Campagnolo speaks out at Whistler luncheon 

Calls for an inclusive 2010 Games

"I believe that the ‘my way or else’ approach does not work in a 21st-century context." Lieutenant Governor Iona Campagnolo speaking last week in Whistler. Photo by Ian Robertson, www.coastphoto.com
  • "I believe that the ‘my way or else’ approach does not work in a 21st-century
    context." Lieutenant Governor Iona Campagnolo speaking last week in Whistler. Photo by Ian Robertson,
    www.coastphoto.com

Lieutenant Governor Iona Campagnolo encouraged aspiring Sea to Sky leaders to "lead us all to calmer waters," in two Sea to Sky graduating addresses last week.

Speaking at the Whistler Forum for Dialogue’s 16-member leadership Sea to Sky cohort graduation luncheon in Whistler, the former journalist and politician noted that although she is supposed to keep "a zipped mouth" on matters political or economic, she felt compelled to address diversity in the 2010 Winter Games. Observing that since this past winter’s Torino games, she has been approached by many B.C. cultural groups concerned about being represented at the Games, and she called upon Whistler’s aspiring leaders to consider all voices that need to be heard.

"As one who was a child when the Japanese Canadians were interned, (I believe) each of us must do our part to guard against anti-Muslem hysteria and protect the rights of all citizens."

Campagnolo said the 2010 Games are an opportunity to "open the doors very wide" on the West Coast and prove to the nation and the world that we are the most diversified region in Canada.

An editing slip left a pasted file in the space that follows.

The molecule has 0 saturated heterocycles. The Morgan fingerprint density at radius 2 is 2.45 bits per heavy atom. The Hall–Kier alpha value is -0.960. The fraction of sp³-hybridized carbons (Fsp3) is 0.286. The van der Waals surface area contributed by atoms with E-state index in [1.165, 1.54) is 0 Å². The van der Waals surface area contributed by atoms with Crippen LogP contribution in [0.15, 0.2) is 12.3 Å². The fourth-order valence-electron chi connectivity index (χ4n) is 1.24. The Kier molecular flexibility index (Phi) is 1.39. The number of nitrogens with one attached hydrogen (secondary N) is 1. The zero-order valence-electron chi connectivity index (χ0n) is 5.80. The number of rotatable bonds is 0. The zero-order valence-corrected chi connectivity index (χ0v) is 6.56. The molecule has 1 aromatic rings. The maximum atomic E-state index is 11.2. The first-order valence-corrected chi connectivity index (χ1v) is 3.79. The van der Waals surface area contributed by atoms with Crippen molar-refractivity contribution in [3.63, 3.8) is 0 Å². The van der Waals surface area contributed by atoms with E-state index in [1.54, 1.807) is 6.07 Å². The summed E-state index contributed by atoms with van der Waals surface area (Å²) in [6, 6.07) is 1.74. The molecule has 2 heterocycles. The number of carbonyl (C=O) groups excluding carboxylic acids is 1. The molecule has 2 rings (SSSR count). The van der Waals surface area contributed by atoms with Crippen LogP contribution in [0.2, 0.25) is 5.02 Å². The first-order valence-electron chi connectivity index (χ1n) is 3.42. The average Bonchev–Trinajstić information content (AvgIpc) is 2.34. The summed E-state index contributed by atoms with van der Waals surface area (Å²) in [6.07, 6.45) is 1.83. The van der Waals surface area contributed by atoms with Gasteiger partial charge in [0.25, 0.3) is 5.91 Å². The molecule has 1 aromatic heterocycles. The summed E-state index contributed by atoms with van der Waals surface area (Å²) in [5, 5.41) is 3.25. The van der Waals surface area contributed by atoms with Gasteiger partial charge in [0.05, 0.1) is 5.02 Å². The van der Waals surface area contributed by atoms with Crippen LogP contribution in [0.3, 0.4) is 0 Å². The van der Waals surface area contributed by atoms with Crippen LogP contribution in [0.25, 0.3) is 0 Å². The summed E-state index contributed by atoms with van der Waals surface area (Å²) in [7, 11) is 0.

The former federal Minister of Sport, who has a personal interest in peacekeeping, also criticized the current lack of peace negotiations occurring worldwide.

"I believe that the ‘my way or else’ approach does not work in a 21 st century context. One may have the power to shut down debate and ‘just do it,’ but the ramifications of doing so are to continually fight a rear-guard action that is both costly and time consuming."

Campagnolo praised the collaborative leadership graduates’ mediation skills of listening and avoiding negotiation one-upmanship they acquired in the 10-month program organized by Whistler Forum for Dialogue, a non-profit organization based on the teachings of U.S. pollster Daniel Yankelovitch.

Earlier that day the Lieutenant Governor gave a similar presentation in Squamish to First Nations members. She noted the collaborative decision-making that had occurred in establishing a water treatment plant to deal with contaminants from the abandoned Brittannia Copper Mine. She also expressed hope that leadership skills have progressed since her days as a Minister of Parliament when debates in the House of Commons "took place across an aisle precisely two-sword points apart with all the finesse of the NHL on a bad night."

The Whistler luncheon held at the Westin Resort’s Aubergine Grill also featured a film produced by two Whistler Secondary students in cooperation with a cohort team. Live the Dream , with a cameo appearance by Mayor Ken Melamed, is a how-to guide for healthy living for Whistler youth. Other cohort projects included an environmental inventory and an arts and culture audit.

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